Toy soldiers get a new look for FedEx
˜Combat Rangers!” bellows a testosterone-rich voiceover in what appears to be a Saturday morning toy ad. ˜They›re rough. They›re tough …” And they›re wearing skirts!
BBDO›s latest effort for FedEx is a hilarious gender-bending spot within a spot. Breaking this week on college football bowl games, it begins as a typical low-budget toy promo with bad lighting, tacky props and towheaded kids. But instead of GI Joe-like fatigues, the action figures sport tutus and skirts, wear teddies and use blow-dryers as weapons.
˜When there is a battle to be done, Combat Rangers get the job done,” says the voiceover, as a toy soldier in a leopard-skin midriff and matching spandex pants bonks a fellow in a satin blue tank top over the head with a pocketbook.
The camera then reverses to show three businessmen staring dumfounded at a TV screen. ˜Tell me, why are they wearing dresses?” asks one. The answer: The military uniforms didn›t arrive in time because the toy company didn›t use FedEx, ˜The only U.S. express shipper with direct routes to China.”
The ad is the latest installment in FedEx›s 2-year-old ˜Be absolutely sure” campaign, which pokes fun at the unreliable competition. The company spent $22 million on advertising in 1998, boosting that to $32 million through the first three quarters of ›99.
˜FedEx is perceived as the gold standard,” says Michael Patti, executive creative director at BBDO, New York, the agency for FedEx since 1989. ˜You can make the brand sexy not by showing FedEx delivering packages,” says Patti, who has been in charge of FedEx creative since ›98, ˜but by showing the screwups that can happen by not using FedEx.”
One 1998 spot featured a pool cleaner whose Harvard scholarship arrives 20 years late. In another, the Stanley Cup, bound for Detroit, winds up in a mountain town in Bolivia.
Last year, the campaign tackled e-commerce with a series of spots featuring e-entrepreneurs interviewing outlandish Web site builders. The point: ˜Who designs your Web site is up to you. Hooking it up and delivering the goods, leave that up to us.”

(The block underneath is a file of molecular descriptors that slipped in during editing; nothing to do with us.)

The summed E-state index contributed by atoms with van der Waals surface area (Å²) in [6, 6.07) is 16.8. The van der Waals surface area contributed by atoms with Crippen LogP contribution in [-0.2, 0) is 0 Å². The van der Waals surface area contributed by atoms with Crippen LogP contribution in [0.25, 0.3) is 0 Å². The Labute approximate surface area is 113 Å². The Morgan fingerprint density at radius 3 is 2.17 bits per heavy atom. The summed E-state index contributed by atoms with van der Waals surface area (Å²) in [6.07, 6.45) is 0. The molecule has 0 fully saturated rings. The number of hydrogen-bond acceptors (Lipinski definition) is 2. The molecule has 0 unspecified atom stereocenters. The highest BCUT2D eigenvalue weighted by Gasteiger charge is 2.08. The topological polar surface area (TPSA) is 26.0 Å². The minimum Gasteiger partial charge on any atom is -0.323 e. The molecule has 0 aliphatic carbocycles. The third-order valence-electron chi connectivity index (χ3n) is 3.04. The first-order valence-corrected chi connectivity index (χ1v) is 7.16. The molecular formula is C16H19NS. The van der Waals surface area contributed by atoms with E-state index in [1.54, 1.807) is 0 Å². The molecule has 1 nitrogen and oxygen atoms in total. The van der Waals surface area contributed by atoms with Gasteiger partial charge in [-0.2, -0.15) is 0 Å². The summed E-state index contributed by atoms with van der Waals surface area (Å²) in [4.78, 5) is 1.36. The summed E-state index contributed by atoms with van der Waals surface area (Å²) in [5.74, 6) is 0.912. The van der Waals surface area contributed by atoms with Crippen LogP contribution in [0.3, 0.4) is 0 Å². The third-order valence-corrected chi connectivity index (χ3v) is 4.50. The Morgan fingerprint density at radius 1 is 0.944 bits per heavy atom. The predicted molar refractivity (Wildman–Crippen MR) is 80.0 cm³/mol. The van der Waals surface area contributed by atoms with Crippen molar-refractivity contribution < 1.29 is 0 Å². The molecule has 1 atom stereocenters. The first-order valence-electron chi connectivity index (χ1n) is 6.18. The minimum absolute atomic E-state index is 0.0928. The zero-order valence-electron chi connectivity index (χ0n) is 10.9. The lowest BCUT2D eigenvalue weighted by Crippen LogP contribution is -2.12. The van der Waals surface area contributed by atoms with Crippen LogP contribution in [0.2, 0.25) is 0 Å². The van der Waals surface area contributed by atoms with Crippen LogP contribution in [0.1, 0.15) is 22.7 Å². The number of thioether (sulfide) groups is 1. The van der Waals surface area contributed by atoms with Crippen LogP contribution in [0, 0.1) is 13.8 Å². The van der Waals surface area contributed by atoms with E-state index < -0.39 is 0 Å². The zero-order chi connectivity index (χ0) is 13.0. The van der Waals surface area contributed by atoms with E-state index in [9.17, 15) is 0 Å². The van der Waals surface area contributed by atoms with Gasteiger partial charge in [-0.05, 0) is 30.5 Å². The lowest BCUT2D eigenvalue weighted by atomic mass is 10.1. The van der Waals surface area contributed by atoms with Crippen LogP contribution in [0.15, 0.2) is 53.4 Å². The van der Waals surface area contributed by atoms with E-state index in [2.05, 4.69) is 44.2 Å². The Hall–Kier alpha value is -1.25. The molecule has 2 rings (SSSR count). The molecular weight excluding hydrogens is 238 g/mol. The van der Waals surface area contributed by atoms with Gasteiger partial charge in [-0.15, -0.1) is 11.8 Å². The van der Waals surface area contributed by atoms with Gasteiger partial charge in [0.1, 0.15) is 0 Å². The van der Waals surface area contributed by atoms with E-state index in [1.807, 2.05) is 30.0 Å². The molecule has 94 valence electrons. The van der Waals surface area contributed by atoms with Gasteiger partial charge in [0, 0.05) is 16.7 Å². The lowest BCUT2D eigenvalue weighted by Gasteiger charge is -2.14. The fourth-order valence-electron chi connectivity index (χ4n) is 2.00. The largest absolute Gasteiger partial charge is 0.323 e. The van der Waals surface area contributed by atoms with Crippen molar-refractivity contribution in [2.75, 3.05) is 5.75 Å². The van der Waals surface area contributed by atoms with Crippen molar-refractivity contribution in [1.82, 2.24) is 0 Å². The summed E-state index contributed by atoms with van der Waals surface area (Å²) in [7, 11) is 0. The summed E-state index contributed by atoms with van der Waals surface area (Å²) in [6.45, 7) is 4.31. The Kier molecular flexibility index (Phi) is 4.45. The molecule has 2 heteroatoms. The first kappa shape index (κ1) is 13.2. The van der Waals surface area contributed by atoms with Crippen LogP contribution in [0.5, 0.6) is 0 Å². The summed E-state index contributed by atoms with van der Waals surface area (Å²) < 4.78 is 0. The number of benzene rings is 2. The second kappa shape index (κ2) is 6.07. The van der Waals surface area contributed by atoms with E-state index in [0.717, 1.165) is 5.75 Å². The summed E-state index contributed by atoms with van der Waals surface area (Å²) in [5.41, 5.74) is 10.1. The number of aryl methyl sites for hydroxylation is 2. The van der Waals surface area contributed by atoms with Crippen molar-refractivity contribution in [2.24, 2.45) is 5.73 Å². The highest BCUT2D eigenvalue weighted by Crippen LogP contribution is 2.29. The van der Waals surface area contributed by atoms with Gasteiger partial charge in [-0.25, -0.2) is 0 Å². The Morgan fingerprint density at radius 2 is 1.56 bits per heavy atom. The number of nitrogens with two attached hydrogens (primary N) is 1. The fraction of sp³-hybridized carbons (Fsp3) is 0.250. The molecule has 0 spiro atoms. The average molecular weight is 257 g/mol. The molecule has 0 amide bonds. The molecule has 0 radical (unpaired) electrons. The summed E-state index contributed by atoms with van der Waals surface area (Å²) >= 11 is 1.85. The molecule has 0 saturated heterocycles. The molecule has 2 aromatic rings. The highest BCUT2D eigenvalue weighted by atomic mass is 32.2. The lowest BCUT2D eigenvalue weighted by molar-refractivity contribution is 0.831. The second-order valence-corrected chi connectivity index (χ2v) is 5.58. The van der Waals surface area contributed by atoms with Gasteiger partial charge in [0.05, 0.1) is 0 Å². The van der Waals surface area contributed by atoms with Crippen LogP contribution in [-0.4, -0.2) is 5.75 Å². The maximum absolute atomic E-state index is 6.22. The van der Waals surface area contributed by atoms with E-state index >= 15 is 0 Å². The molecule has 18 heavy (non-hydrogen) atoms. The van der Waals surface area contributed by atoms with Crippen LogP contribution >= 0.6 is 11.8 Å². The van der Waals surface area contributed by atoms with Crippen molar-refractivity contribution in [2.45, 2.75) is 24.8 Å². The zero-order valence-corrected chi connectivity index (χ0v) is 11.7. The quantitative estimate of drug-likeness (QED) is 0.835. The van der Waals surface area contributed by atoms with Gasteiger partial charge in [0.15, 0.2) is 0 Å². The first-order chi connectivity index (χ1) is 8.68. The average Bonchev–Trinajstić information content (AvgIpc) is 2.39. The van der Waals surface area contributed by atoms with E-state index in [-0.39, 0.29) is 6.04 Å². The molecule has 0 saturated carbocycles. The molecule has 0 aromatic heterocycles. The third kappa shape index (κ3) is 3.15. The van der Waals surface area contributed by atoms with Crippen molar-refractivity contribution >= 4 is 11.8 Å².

The e-commerce and Combat Rangers spots were directed by Bryan Buckley of Hungry Man. According to the creative team, the Rangers production was tricky. ˜Those actions scenes were not hand-to-hand combat,” says art director Ted Shaine. ˜They were really handbag-to-handbag.”
There was also rigorous prop testing. ˜The guys parachuting from the helicopters, we had to test the various dresses to see which ones would fly up around their ears,” says copywriter Tom Darbyshire.
The agency ended up with 30- and 45-second versions of the spot. The longer one ends with the suit asking, ˜Is that a thong?” The lackey pipes in, ˜That could double as a holster.”
Will the theme ruffle conservative feathers? ˜This is an age-old comic device,” says Shaine. ˜There›s Tootsie and, recently, Shakespeare in Love. It›s just funny.”
˜Advertising is not a conservative game,” adds Steve Pacheco, FedEx advertising manager. ˜This is ground that›s been plowed before. Some Like It Hot dates back to the ›50s.”
Because brand-name toys could not be used, the Combat Rangers were designed and manufactured with original molds. They are now on display, in full couture, in a glass case at FedEx headquarters in Memphis.
˜We own the rights to them,” says Pacheco. ˜Now we can have some fun with them.” K
Agency: BBDO New York
Chief Creative Director: Ted Sann
Executive Creative Director: Michael Patti
Sr. CD/Art Director: Ted Shaine
Sr. CD/Copywriter: Tom Darbyshire
Producer: Hyatt Choate Production Co. Hungry Man
Director: Bryan Buckley
Publish date: January 3, 2000 https://stage.adweek.com/brand-marketing/creative-campaigns-some-it-hotter-39440/ © 2020 Adweek, LLC. - All Rights Reserved and NOT FOR REPRINT